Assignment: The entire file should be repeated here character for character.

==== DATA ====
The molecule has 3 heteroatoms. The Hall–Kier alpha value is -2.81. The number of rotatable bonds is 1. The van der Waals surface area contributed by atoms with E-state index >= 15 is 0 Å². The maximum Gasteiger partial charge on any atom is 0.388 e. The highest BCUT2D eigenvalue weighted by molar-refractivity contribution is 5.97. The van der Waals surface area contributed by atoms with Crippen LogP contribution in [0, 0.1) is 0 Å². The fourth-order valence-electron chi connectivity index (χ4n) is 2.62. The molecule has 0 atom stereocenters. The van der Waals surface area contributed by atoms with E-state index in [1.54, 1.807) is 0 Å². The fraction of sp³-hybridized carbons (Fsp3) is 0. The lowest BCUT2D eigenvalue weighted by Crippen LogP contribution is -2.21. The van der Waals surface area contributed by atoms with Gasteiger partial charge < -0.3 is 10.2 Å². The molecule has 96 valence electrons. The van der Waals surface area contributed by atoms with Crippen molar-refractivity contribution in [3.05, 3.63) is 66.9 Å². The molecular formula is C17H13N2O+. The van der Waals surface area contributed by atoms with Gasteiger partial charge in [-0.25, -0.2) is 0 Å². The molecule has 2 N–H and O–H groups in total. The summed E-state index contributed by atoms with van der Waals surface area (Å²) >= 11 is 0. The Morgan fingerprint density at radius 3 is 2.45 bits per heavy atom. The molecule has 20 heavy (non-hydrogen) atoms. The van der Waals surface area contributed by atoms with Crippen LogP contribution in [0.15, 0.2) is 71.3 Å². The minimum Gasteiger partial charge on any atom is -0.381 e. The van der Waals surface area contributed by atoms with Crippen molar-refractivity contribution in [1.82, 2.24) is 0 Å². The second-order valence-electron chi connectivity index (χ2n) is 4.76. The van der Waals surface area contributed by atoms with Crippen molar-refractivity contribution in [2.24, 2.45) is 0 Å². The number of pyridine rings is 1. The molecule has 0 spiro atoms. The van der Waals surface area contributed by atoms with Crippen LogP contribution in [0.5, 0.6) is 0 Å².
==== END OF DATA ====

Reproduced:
The molecule has 3 heteroatoms. The Hall–Kier alpha value is -2.81. The number of rotatable bonds is 1. The van der Waals surface area contributed by atoms with E-state index >= 15 is 0 Å². The maximum Gasteiger partial charge on any atom is 0.388 e. The highest BCUT2D eigenvalue weighted by molar-refractivity contribution is 5.97. The van der Waals surface area contributed by atoms with Crippen LogP contribution in [0, 0.1) is 0 Å². The fourth-order valence-electron chi connectivity index (χ4n) is 2.62. The molecule has 0 atom stereocenters. The van der Waals surface area contributed by atoms with E-state index in [1.54, 1.807) is 0 Å². The fraction of sp³-hybridized carbons (Fsp3) is 0. The lowest BCUT2D eigenvalue weighted by Crippen LogP contribution is -2.21. The van der Waals surface area contributed by atoms with Gasteiger partial charge < -0.3 is 10.2 Å². The molecule has 96 valence electrons. The van der Waals surface area contributed by atoms with Crippen molar-refractivity contribution in [3.05, 3.63) is 66.9 Å². The molecular formula is C17H13N2O+. The van der Waals surface area contributed by atoms with Gasteiger partial charge in [-0.25, -0.2) is 0 Å². The molecule has 2 N–H and O–H groups in total. The summed E-state index contributed by atoms with van der Waals surface area (Å²) >= 11 is 0. The Morgan fingerprint density at radius 3 is 2.45 bits per heavy atom. The molecule has 20 heavy (non-hydrogen) atoms. The van der Waals surface area contributed by atoms with Crippen LogP contribution in [0.15, 0.2) is 71.3 Å². The minimum Gasteiger partial charge on any atom is -0.381 e. The van der Waals surface area contributed by atoms with Crippen molar-refractivity contribution in [1.82, 2.24) is 0 Å². The second-order valence-electron chi connectivity index (χ2n) is 4.76. The van der Waals surface area contributed by atoms with Crippen molar-refractivity contribution in [2.24, 2.45) is 0 Å². The number of pyridine rings is 1. The molecule has 0 spiro atoms. The van der Waals surface area contributed by atoms with Crippen LogP contribution in [0.5, 0.6) is 0 Å².